Electronic Thesis and Dissertation Repository

Thesis Format



Master of Engineering Science


Civil and Environmental Engineering


Najafi, Mohammad Reza


Recently, an upsurge in the occurrence of hydroclimatic extremes and their temporal swings is observed in several regions around the world. Such transitions to the contrasting extremes such as the drought to flood in California (2016 – 17) has raised concerns about the increasing variability and rapid transitions between hydrological extremes and their associated compounding economic and environmental impacts. The intensification of the global hydrological cycle associated with climate change can further alter the drivers of such extremes and their interactions. Therefore, it is important to understand the characteristics of consecutive flood and drought events, including their spatiotemporal frequency and intensity in a changing climate. In this study, wet-dry swings are investigated based on precipitation and streamflow data in the Northwest North America. To this end, wet and dry conditions, as drivers of hydrologic floods and droughts, are investigated using the Standardised Precipitation Index for multiple accumulation periods (1, 3, and 6-months), calculated based on the downscaled and statistically bias corrected simulations of six Global Climate Models from the 5th phase of the Coupled Model Intercomparison Project with two medium and high emission scenarios for 1.5°C-4 °C global warming levels. Further, we use the Variable Infiltration Capacity hydrologic model simulated streamflow to show the hydrological response of the study area to the lagged compound floods and droughts under global warming. We identify future hotspots for the lagged compound hydroclimatic events. Our findings assert the necessity of integrating mitigation measures targeting such events into Disaster Risk Reduction strategies at the identified hotspots.

Summary for Lay Audience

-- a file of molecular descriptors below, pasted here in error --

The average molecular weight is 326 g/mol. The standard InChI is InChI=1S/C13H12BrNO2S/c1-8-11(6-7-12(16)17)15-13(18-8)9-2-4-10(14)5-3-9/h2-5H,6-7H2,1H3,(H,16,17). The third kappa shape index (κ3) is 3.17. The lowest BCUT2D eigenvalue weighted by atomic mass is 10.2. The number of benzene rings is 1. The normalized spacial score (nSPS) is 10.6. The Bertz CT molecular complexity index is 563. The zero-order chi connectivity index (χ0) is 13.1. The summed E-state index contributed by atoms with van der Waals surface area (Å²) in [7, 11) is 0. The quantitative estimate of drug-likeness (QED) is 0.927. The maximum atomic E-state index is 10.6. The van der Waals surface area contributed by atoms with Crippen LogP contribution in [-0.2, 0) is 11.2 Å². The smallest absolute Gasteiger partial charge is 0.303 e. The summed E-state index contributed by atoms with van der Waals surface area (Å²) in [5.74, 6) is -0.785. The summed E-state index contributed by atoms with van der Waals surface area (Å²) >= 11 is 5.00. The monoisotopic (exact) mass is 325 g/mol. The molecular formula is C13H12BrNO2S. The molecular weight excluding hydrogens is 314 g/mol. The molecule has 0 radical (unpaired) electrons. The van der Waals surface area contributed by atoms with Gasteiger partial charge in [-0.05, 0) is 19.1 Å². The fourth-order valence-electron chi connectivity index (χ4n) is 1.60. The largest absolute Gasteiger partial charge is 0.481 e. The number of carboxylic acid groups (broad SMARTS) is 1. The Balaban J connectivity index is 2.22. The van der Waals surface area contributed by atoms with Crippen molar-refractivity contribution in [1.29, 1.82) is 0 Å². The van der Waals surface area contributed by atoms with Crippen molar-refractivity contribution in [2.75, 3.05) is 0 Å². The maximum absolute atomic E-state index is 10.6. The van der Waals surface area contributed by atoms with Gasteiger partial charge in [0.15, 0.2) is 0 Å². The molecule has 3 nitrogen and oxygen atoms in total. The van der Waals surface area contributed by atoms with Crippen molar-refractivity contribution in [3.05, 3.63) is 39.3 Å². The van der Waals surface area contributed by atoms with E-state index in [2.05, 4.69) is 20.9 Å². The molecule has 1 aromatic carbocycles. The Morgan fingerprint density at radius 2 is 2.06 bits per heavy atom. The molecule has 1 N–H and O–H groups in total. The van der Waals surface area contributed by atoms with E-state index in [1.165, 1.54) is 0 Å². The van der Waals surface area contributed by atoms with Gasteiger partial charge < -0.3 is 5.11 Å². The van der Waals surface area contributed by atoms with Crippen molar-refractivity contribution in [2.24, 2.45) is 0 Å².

Floods and droughts have profound impacts on a wide range of sectors such as water, agriculture, energy production, infrastructure, and ecosystem health. Although the characteristics, changing behaviour, and social impacts of floods and droughts have been previously investigated in many studies, traditionally floods and droughts have been treated separately. Therefore, the intersection between these two extremes has been overlooked, even though their rapid transitions can lead to greater economic and environmental impacts than the sum of each individual type of event. Historically, several catastrophic instances of transition between drought and flood have been recorded, such as the widespread floods in 2016 – 17 that occurred on the back of the multi-year drought of California. Such sudden swings can place substantial strain on emergency response teams and exacerbate tensions between stressed resources for flood relief or long-term water resource management. On top of all, scientists have shown that the global warming, a phenomenon occurring due to emission of greenhouse gasses that is warming up the atmosphere, can cause climate change, which could bring about changes to the weather patterns. Climate change has drastically contributed to intensification of weather and climate related extreme events (including floods and droughts) in some locations and is expected to continue this intensification in the future. Therefore, understanding the characteristics of flood-drought transitions as well as their projected future behaviour under climate change is of particular importance for a multitude of water-resources dependant sectors. In this study, we investigate how often floods and droughts swing, how long their transition takes, and how do their severity alter in a changing climate. Our results indicate that more frequent flood-drought alterations are expected in the future. Future flood-to-drought transitions are projected to occur more swiftly and between more intense floods and droughts if the global warming is not limited. Our findings illustrate the future hotspots for flood-drought transitions and provide valuable insights for decision makers to develop policies and take actions to cope with such disastrous compound natural hazards and adapt to their changing behaviour under a changing climate.